Exponential Growth of a PopulationDate: 05/03/98 at 09:23:28 From: Caren Subject: exponetial growth (AP Calculus AB) P(t) represents the number of wolves in a population at time t years when t > 0 or t = 0. The population P(t) is increasing at a rate directly proportional to 800 - P(t), where the constant of proportionality is k. I need to find: If P(0) = 500, what is P(t) in terms of t and k? If P(2) = 700, find k. Find the limit of P(t) from t = 0 to infinity. I am really not sure how to start this. I've tried to maneuver the first part, but I can't figure out how to get something in terms of t if the t = 0 as suggested in P(0) = 500. Please help. Date: 05/03/98 at 10:58:19 From: Doctor Anthony Subject: Re: exponential growth (AP Calculus AB) If P(0) = 500, what is P(t) in terms of t and k? To find P(t), start with the differential equation: dp/dt = k(800 - p) where p = P(t) dp/(800 - p) = k*dt Integrating: - ln(800 - p) = k*t + constant At t = 0, p = 500, so: - ln(300) = constant ln(300) - ln(800 - p) = kt ln[300/(800 - p)] = kt 300/(800 - p) = e^(kt) (800 - p)/300 = e^(-kt) 800 - p = 300e^(-kt) p = 800 - 300e^(-kt) (Equation 1) This is the population at time t in terms of k and t. Putting t = 2, we get: 700 = 800 - 300e^(-2k) 300e^(-2k) = 100 e^(-2k) = 1/3 -2k = ln(1/3) 2k = ln(3) k = ln(3)/2 = 0.5493 Finally, when t -> infinity, e^(-kt) -> 0, so Equation 1 shows: p(infinity) = 800 -Doctor Anthony, The Math Forum Check out our web site! http://mathforum.org/dr.math/ Date: 05/03/98 at 11:52:24 From: Doctor Jaffee Subject: Re: exponential growth (AP Calculus AB) Hi Caren, You have presented a very good question. If you take the AP exam on May 15, you are likely to see something very similar on it. I think I can help you out. First of all, if I were solving this problem, I would want to express an initial equation in terms of k, t, and p, where p is the same as P(t). The problem begins by establishing that "P(t) is increasing at a rate..." Generally, when the problem refers to a rate of change, that can be expressed as a derivative. So, the left side of the equation will be P'(t), or dp/dt. Then the problem says "...directly proportional to 800 - P(t)." That means that 800 - P(t) is being multiplied by some constant, in this case, k. So, the right side of the equation says k(800 - P(t)), or k(800 - p) Our equation now is: dp/dt = k(800 - p) This is a good example of a separable differential equation. We want to get anything with p or dp on one side of the equation, and anything with t or dt on the other side. Constants can be on either side. If we treat dp and dt as the numerator and denominator, respectively, of a fraction, we can multiply both sides of the equation by dt, then divide both sides of the equation by 800 - p. The result is: (1/(800 - p))dp = k dt We can now find the indefinite integral of both sides. On the left side, the substitution method would work. Let u = 800 - p, and du/dp = -1. Thus, dp = -du. When you integrate the left side, you get: -ln(ABS(u)) and then when you resubstitute 800 - p for u, you get: -ln(800 - p) where p < 800. On the right side of the equation, you get kt + C, where C is the constant of integration. We now have -ln(800 - p) = kt + C. Let's multiply both sides by -1 and get ln(800 - p) = -kt + C. (Notice that it doesn't look like I multiplied the C by -1, but that's because a constant times -1 is just another constant, so the C in the second equation actually means the negative of C in the previous equation.) Now, let's transform this logarithmic equation to an exponential equation: e^(-kt + C) = 800 - p which becomes e^(-kt + C) - 800 = -p Then multiply both sides by -1 and get: 800 - e^(-kt + C) = p or 800 - e^(-kt)*e^C But, since e^C is also a constant, let's rename it C. Our final result is: p = 800 - Ce^(-kt) Phew, we finally have a general equation. Now, P(0) = 500. So, substitute 0 for t and 500 for p in the equation: 500 = 800 - Ce^0 Since e^0 = 1, C turns out to be 300. We now have: p = 800 - 300e^(-kt) Since P(2) = 700, we substitute 2 for t and 700 for p, and we get 700 = 800 - 300e^(-2k) If you subtract 800 from both sides, then divide by -300, you get: 1/3 = e^(-2k) Take the natural logarithm of both sides and get: ln(1/3) = -2k But ln(1/3) = -ln(3), so dividing both sides by -2, you obtain: (1/2) ln 3 = k Substituting that into the general equation, you should eventually come up with p = 800 - 300*3^(-t/2). I'll leave it to you to work out the details of that last step, and I'll leave it up to you to finish the problem. I hope I've given you a good start. And finally, if you're taking it, good luck on the AP exam! -Doctor Jaffee, The Math Forum Check out our web site! http://mathforum.org/dr.math/ |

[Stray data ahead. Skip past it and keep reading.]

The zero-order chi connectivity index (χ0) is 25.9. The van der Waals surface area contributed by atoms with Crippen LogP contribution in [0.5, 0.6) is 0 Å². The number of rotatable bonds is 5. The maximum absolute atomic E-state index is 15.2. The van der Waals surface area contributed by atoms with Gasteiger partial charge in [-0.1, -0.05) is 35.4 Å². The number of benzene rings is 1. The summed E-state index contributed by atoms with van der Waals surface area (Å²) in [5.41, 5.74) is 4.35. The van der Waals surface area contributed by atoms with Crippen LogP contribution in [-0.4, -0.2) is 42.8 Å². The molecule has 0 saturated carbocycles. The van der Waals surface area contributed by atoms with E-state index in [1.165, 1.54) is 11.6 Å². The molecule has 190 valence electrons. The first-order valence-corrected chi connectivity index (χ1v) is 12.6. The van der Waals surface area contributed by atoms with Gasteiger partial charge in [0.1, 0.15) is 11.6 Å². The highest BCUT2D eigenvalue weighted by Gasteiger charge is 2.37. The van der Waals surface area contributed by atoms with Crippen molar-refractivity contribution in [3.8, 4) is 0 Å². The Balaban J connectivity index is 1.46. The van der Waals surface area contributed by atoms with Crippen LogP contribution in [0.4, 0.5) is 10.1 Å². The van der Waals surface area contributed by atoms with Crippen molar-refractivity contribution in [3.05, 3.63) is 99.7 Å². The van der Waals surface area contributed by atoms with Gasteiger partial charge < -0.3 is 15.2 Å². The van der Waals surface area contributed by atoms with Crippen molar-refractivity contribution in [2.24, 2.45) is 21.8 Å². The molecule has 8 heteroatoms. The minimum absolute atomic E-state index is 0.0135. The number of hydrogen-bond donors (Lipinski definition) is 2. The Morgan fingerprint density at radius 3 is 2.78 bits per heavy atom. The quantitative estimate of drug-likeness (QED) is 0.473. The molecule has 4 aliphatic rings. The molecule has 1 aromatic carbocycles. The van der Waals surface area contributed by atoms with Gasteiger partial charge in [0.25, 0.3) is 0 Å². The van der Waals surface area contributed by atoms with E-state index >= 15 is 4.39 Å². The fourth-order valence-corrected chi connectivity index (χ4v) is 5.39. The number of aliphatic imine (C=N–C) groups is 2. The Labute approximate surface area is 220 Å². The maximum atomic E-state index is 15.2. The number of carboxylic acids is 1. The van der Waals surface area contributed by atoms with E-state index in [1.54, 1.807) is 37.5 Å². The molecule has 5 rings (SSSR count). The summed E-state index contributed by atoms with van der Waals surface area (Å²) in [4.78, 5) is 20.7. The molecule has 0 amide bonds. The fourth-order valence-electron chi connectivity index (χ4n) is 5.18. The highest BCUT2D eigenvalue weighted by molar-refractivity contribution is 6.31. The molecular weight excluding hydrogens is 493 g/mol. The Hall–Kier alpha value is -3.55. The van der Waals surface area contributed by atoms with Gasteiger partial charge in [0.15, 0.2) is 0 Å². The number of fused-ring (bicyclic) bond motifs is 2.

Search the Dr. Math Library: |
[Privacy Policy] [Terms of Use]
Ask Dr. Math^{TM}
© 1994-2013 The Math Forum
http://mathforum.org/dr.math/